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The Best Little Chocolates in Texas

The Best Little Chocolates in Texas

CALVERT, TX - When a movie-star dashing patisseur, experienced in Europe's finest kitchens, tells you with an inviting British accent that his company, COCOAMODA, makes the best chocolates in the world, you tend to take him at his word. When he goes on to say that he creates these delicacies in a state-of-the-art café and chocolate factory that he designed himself - a former 19th century dry goods store - in Calvert, Texas, you know that something truly extraordinary is happening.

Calvert, a sleepy hamlet in western Robertson County that boasts a perfectly preserved historic downtown, once home to an opera house and the largest cotton gin in the world, is back on the map with world-class ganaches, confections and truffles, crafted by Ken Wilkinson - the creative genius behind COCOAMODA.

Wilkinson embodies a philosophy of pursuing excellence at all costs and refusing mediocrity in any shape or form. He oversees every aspect of the creation of COCOAMODA. A classically trained chef hailing from a family of carpenters, Wilkinson designed this ultra-modern operation - from the intricate woodwork to the retrofitted machinery salvaged from an old Pittsburgh chocolate factory. The historic building and kitchen reflect the COCOAMODA chocolates that are crafted thanks to the best of time-tested, traditional techniques in the service of modern, creative innovation.

COCOAMODA's chocolate creations will be made with the world's best couverture, or chocolate base, made by the French company Valrhona, where he recently met with 10 of the world's most renowned chocolatiers. Cost is no concern when it comes to sourcing the finest ingredients available: almonds from Spain, saffron and pistachios from Iran, hazelnuts from Oregon, Swiss frais de bois, and milk and cream from grass-fed Guernsey cows.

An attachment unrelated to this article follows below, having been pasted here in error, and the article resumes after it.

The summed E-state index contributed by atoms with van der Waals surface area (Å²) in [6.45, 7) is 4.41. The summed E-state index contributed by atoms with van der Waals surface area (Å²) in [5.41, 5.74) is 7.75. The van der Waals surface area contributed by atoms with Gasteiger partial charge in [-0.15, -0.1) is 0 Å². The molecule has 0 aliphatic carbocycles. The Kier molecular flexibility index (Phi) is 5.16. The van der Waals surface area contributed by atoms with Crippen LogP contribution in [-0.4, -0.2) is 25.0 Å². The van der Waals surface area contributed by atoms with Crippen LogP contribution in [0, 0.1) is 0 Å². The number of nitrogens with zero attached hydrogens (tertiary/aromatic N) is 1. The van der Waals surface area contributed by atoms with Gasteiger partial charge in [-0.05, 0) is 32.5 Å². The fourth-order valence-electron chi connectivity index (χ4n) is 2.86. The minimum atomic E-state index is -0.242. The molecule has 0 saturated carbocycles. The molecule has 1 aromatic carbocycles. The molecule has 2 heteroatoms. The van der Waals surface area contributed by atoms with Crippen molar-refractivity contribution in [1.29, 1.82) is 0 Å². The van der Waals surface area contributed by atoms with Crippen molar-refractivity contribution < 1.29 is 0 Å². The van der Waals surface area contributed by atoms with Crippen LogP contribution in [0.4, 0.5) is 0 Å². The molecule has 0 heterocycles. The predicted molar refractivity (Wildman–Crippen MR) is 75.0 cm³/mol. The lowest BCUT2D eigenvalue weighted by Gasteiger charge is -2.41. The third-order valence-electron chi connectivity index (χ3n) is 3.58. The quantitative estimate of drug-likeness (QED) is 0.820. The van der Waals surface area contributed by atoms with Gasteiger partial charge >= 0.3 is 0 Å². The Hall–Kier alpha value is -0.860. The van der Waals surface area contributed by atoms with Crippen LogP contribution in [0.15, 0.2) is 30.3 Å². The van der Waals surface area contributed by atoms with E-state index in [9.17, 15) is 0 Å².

A trip to Calvert isn't just about tasting chocolate. Visitors to COCOAMODA can experience the chocolate-making process when they step into the chocolatier's factory. Just pass through a 19th century brick edifice into a reception room where windows offer a peak into melting vats of chocolate, cooling trays and conveyor belts where the delectable morsels are concocted and tastefully packaged - an area where the heat and humidity must be rigidly controlled to ensure the best quality. The finished product awaits you just across the street at COCOAMODA's restaurant and boutique - a Parisian style café housed in a restored 1870's bank building.

While he spent the last five years meticulously planning every detail of COCOAMODA, Wilkinson has been preparing his entire career. His early success would make the plot of a great movie. Still a teenager, back in his native England after training in Switzerland, he apprenticed at a hotel restaurant one busy Friday night when the mercurial chef threw desserts against the wall and walked out, followed shortly after by the sous chef and the saucier. Showing his gift for alchemy that would later mark his chocolate creations, our boy Wilkinson saw the wonderful opportunity in a terrible situation. He stepped into the breech, holding the kitchen down through the weekend and for the next three weeks while the replacements were sought, and actually improved the food and service.

The legend spread through the local restaurant scene, and chefs began dropping by to check out this preternaturally talented teen, one of whom secured Wilkinson an apprenticeship in the Michelin-starred kitchen at the legendary Bahnhof Buffet in Lucerne, Switzerland. Working on ancient appliances under chefs trained in the style and discipline of the inventor of French cuisine, Escoffier, Wilkinson "took every kick and beating with a smile."

That Wilkinson, already a success in London, would submit himself to such harsh training techniques speaks to his relentless pursuit of excellence right to the very source. His talent led him to the most refined culinary art, chocolate making, and back in England he studied with the famous chocolatier Eric Berger, whose intricate techniques, kept under lock and key, would be lost to the world save for Wilkinson and Berger's own sons.

Meanwhile members of the royal family kept him busy catering lavish events, which he decorated with his filigreed chocolate sculptures. In the 1980's Wilkinson moved to Houston where he hosted Cable Cookery, a television show dedicated to making classical French cuisine accessible to everyday cooks. He married and started a family, and so it is in Texas that he fulfills his dream of creating the best chocolate experience in the world.

In recognition of how one man's vision is transforming the face of the historic downtown, the local Chamber of Commerce suggested calling Calvert the "Chocolate Capital of Texas and Birthplace of COCOAMODA." If the experience in Calvert is any indication, other major American cities will be clamoring for their own COCOAMODA boutiques. Not bad for a man with a dream who stumbled upon a little old ghost town with beautiful buildings.

Wilkinson offers his own motto, as colorful as his exciting chocolate concoctions: "Paris in Calvert...why not?"

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